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Japan-South Korea rift

Japan and South Korea revert back to bickering over export controls

Dispute over deal to resume trade talks and military intel pact spells trouble

South Korea reversed its decision to end the GSOMIA intelligence-sharing pact with Japan just hours before its expiration.   © Reuters

TOKYO -- Japan and South Korea are already quibbling over an 11th-hour agreement announced last Friday to extend a bilateral military intelligence-sharing pact that had been set to expire.

At issue is a policy dialogue over Japan's tougher controls of certain exports to South Korea. The two countries agreed to resume the talks as part of a deal to keep alive the intelligence-sharing pact, formally known as the General Security of Military Information Agreement, or GSOMIA.

South Korea complained on Sunday that Japan's announcement on the policy dialogue "is completely different from the content that was coordinated in advance" between the two sides.

Japan's Ministry of Economy, Trade and Industry responded on Twitter late on Sunday, saying the announcement "is what was aligned with the South Korean government in advance."

On the same day, Chung Eui-yong, director of South Korea's National Security Office, expressed regret over the Japanese announcement, claiming "the Japanese government distorted" GSOMIA.

Chung said that the export control measures for three items, including hydrogen fluoride -- an important input in the manufacturing of semiconductors -- "are completely different from the content that was coordinated in advance."

Chung also raised questions about Japan's explanation for the resumption of the talks. Japan has cited problems with South Korea's export-control system, but South Korea has not acknowledged any such problem.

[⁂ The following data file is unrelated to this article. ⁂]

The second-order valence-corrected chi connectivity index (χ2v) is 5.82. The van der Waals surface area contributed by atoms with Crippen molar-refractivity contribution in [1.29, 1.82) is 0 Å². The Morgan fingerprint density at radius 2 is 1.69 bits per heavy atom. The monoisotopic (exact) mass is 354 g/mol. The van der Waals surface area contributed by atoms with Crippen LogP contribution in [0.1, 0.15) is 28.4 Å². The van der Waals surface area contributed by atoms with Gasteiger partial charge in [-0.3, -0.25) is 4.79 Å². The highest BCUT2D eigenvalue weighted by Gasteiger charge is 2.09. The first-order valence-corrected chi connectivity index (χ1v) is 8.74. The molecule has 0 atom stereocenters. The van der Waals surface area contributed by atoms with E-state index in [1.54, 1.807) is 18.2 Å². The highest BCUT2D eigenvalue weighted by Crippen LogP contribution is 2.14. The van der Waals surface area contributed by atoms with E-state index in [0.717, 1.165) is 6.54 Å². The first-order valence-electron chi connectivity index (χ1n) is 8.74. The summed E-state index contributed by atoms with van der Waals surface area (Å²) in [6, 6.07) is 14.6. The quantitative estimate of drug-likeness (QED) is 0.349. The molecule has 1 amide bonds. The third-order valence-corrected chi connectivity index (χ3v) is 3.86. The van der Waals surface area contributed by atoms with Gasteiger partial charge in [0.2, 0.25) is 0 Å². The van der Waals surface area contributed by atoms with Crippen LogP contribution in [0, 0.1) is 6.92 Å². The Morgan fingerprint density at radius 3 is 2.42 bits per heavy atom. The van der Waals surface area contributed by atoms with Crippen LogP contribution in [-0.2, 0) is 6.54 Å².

Although he was critical of the Japanese announcement, Chung said GSOMIA itself remains unchanged.

Chung also told reporters that Japan apologized to South Korea over the issue. But on Monday, Japan's Chief Cabinet Secretary Yoshihide Suga quickly denied this, saying, "It is not productive to comment on every remark by South Korea, but it is not true that the Japanese government apologized," speaking at a press briefing. Suga also reiterated that the export curbs were "completely unrelated to GSOMIA."

METI announced last Friday that it would resume policy dialogue with South Korean authorities over export controls. But it said that with respect to three items, including hydrogen fluoride, "there is no change in [Japan's] policy of approval through individual screenings."

As for the reason for restarting the talks, METI said "South Korea has shown willingness to make improvements regarding problems with the current state of export controls." The ministry also maintained that the resumption of policy dialogue "has nothing to do with GSOMIA."

The Japanese and South Korean governments agreed to restart the discussions over Japan's tougher export controls. The two countries have not held trade-related policy dialogues since the summer of 2016.

Although the two governments said meetings will be held at bureau chief and division chief levels, they have yet to give specific dates.

In August, South Korea announced the termination of GSOMIA in response to the Japanese export controls. Seoul agreed to suspend the decision just before the intelligence-sharing pact was due to lapse.

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